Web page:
20% of New York retail space is sitting vacant


#21

Yeah we have that weird archepeligo thing where you cant just move to the outskirts. Because its either another state or water. Seems to restrict and ratchet things up a bit.


#22

Those gaps… Jane Jacobs warned about them in Death and Life of American Cities (and again in Dark Age Ahead). She called them Deadenings. We’re also having them in (used-to-be) hip Plateau in Montreal. That area has been gentrified but not mortified yet. The Village (near one of the bridges that span the St.Lawrence River) however, is hit hard by the end of homosexual tourism from the US. The gaps there are chasms.


#23

I guess it makes sense in a twisted rentier way, but… crazy, man, crazy.


#24

Wait, there’s no property tax in NY? Is the city insane?

…How do they keep the roads intact, provide social services etc etc?


#25

No there’s property tax. Ridiculously high property tax. But thanks to those sweet, sweet, real estate developer grade tax write offs. A building that sits vacant basically becomes a tax write off. And you end up paying less tax over all. Which means that while people who own their homes personally and live in them pay fairly high property taxes. Business entities that own rental units and commercial spaces actually have an incentive to leave them vacant. Which is really useful if all you’re interested in is investment properties that will pay out when you sell them. Rather than income from a rental business.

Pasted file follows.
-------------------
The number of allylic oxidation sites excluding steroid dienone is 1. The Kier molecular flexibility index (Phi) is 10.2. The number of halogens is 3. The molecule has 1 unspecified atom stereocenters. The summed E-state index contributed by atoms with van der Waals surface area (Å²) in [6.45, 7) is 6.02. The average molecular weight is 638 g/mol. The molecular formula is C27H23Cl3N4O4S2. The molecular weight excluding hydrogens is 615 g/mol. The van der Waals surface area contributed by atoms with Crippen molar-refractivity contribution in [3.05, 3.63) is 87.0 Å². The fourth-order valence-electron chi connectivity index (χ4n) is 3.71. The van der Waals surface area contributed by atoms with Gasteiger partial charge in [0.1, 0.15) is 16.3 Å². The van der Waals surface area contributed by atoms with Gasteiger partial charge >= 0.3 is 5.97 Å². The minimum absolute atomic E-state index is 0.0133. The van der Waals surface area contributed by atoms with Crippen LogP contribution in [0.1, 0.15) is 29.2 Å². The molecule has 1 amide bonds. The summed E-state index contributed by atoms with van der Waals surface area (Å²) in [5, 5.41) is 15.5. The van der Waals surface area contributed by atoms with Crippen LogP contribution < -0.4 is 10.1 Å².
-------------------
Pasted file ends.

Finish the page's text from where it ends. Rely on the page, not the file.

It pushes rents up and fosters real estate speculation. And its an issue in most cities with a housing problem.


#26

Jerimiah’s Vanishing New York is a great blog that has been tracking this trend of speculation (exorbitant rent hikes to kick out the essential local businesses and wait to snag a whale tenant like a bank or chain store - sometimes for years) and the destruction it leaves behind for the neighborhoods.


#27

Not the same thing, at least if I’m interpreting @zoltron’s post correctly.


#28

When writing about “New York” and you’re actually referring only to the city (soaring prpery prices, ha ha), it would be realy helpful if you say “New York City”.

Many Thanks,
The rest of New York State


#29

It’s the same small downtown America too. Rent seekers are asking for more than the market can bear everywhere I look.


#30

Well that’s about where I live, my town has only around 4k year round residents, the Township we’re nested in 20k, across 10ish hamlets and villages. Heavy tourist trade drives up property value. Seasonal residents about triple that population for 3-4 months of the year.

The NY metro area is huge and varied.


#31

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